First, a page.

1. Johannine Comma (1 John 5:7-8)

Early Bible Versions that contain it: 

(a) Old Syriac (170 AD) 

(b) Old Latin in North Africa and Italy (200 AD) 

(c) Italic 4th and 5th century  

(d) Latin Vulgate 4th and 5th century 

(e) Italic Monacensis 7th century 

(f) Italic Speculum 9th century


Early church writers that mention it: 

Cyprian 200-258 AD, “The Lord says, ‘I and the Father are one;’ and again it is written of the Father, and of the Son, and of the Holy Spirit, 'And these three are one’.” If Cyprian quotes I John 5:7 from his Bible in 200-258 AD, it must be a valid reading. His Bible was copied from an older manuscript containing this verse. Cyprian lived only 100 years after John wrote the book of I John. Cyprian would have had access to the original manuscript to check. 


Priscillian 350 AD, a Spanish bishop quotes I John 5:7,8. Idacius Clarus 360 AD, who opposed Priscillian quotes it. And so do all these other Patristic era scholars: Varimadum 380 AD, Cassiodorus 485 AD, Cassian 435 AD, Victor Vita 489 AD, Jerome 450 AD, Fulgentius 533 AD, Ps. Vigilius 484 AD, Ansbert 660 AD.


Early writings that contain it: Liber Apologeticus 350 AD. and Council of Carthage 415 AD. 


Greek grammar rules demand its presence. NIV has mismatched genders in vs. 7-8. 


2. The last 12 verses of Mark 16

Early Bible Versions that contain it: 

(a) Old Latin, Peshito Syriac (100-199 AD) 

(b) Coptic Sahidic, Bohairic, Fayyumic, Curetonian Syriac (200-299 AD)

(c) Jerome' s Latin version, Gothic version (300-399 AD)  

(d) Egyptian, Armenian, Philoxenian Syriac (400-499 AD) 

(e) Georgian, Ethiopic (500-699 AD)


18 Early Church Writers who quote Mark 16:9-20 as genuine are: 

Papias (100 AD); Tertullian (145-220 AD); the Epistula Apostolorum (150 AD) contains a narrative based apparently on Mark 16:9-14; Justin Martyr (151 AD) quotes v.20; Tatian (150 AD) in his Diatessaron; Irenaeus (180 AD) comments on v.19 in 180 AD; Hippolytus (190-227 AD) quotes v.17,18; Vincentius (256 AD) quotes v.17,18 at the Seventh Council of Carthage in the presence of 87 African bishops; Augustine quotes it on 7 occasions (v.9, v.12,14, v.15,16,19, v.15-18) in 400 AD; the Gospel of Nicodemus (circa 250 AD) contains v.15,16,17,18; the Apostolic Constitutions (circa 300 AD) quote v.16; 54; Eusebius (325 AD) acknowledged v.9-20; Aphraates (337 AD) quotes v.16,17,18;  Ambrose, Archbishop of Milan (374-397 AD) quotes v.15,16,17,18,20; Chrysostom (400 AD) quotes v.19,20 and adds: "This is the end of the Gospel"; Jerome's (331-420 AD) Vulgate retains v.9-20. Nestorius the heretic quotes v.20; Cyril of Alexandria (410 AD) accepts it and comments on it; Victor of Antioch (425 AD) strongly endorses its genuineness, quoting and refuting Eusebius' doubts; verses 9-20 were in Victor's Palestinian copy of Mark. The above 18 authorities belong to every area of the Ancient Church (Burgon, p.423).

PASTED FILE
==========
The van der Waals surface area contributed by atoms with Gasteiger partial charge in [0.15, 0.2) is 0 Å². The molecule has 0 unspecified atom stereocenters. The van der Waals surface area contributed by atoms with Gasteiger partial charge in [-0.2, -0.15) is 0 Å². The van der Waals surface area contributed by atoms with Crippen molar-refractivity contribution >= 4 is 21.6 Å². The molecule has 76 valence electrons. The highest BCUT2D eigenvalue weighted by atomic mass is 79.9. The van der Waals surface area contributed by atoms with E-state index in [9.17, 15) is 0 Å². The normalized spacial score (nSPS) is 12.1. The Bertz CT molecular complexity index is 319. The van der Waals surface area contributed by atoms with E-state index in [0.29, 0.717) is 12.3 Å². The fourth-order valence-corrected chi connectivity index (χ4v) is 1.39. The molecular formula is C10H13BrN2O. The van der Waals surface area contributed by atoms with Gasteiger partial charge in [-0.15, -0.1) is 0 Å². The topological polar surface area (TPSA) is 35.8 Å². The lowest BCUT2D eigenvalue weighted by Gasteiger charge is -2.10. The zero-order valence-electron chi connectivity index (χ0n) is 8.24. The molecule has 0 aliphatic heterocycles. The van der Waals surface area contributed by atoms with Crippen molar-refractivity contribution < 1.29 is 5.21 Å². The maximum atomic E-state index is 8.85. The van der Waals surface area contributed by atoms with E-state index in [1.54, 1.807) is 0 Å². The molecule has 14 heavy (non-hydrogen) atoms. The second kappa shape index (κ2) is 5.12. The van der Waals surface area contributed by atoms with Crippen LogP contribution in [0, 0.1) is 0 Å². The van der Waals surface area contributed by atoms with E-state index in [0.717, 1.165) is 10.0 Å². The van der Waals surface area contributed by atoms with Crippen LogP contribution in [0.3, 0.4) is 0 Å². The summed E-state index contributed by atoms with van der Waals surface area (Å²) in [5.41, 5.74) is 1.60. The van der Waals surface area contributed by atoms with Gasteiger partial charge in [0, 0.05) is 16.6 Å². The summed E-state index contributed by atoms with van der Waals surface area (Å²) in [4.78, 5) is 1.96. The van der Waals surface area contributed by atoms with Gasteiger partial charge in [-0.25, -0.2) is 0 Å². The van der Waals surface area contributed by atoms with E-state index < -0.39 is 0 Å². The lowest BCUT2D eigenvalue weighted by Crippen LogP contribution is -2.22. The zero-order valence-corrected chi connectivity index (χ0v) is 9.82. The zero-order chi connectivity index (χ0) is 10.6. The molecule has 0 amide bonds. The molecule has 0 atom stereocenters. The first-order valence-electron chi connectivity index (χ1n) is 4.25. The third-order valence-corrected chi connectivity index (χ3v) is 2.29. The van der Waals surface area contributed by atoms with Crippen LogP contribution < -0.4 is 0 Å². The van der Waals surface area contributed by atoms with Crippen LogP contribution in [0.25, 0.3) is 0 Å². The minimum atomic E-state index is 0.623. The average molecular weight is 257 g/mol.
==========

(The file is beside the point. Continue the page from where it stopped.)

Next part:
3. Pericope Adulteraie in John 7:53-8:11

Early Bible Versions that contain it: 

(a) Latin Vulgate 4th century

(b) Codex Bezae 5th century

(c) 85% (or 1400) of all Greek NT manuscripts support its inclusion in the original


Early church writers that mention it:

Papias of Hierapolis (refers to a story of Jesus and a woman "accused of many sins" circa 125 A.D. Didymus the Blind (refers to the passage being found in "several gospels", lived circa 313-398 A.D. Pacian (370 A.D.) cites the passage. Many other Latin Fathers including Ambrose, John Chrysostom, and Augustine all speak of the passage as being canonical. Augustine claims that some may have excluded it earlier to avoid the idea that Christ had sanctioned adultery (4th and 5th centuries). Jerome says that the passage was found in "many Greek and Latin manuscripts" in Rome and the Latin West (late 4th century. A majority of the Old Latin and Latin Vulgate (perhaps mostly due to Jerome's influence). It is also cited by other early Christian writings including the Didascalia (Teaching) of the Apostles and the Apostolic Constitutions from the 3rd and 4th centuries respectively.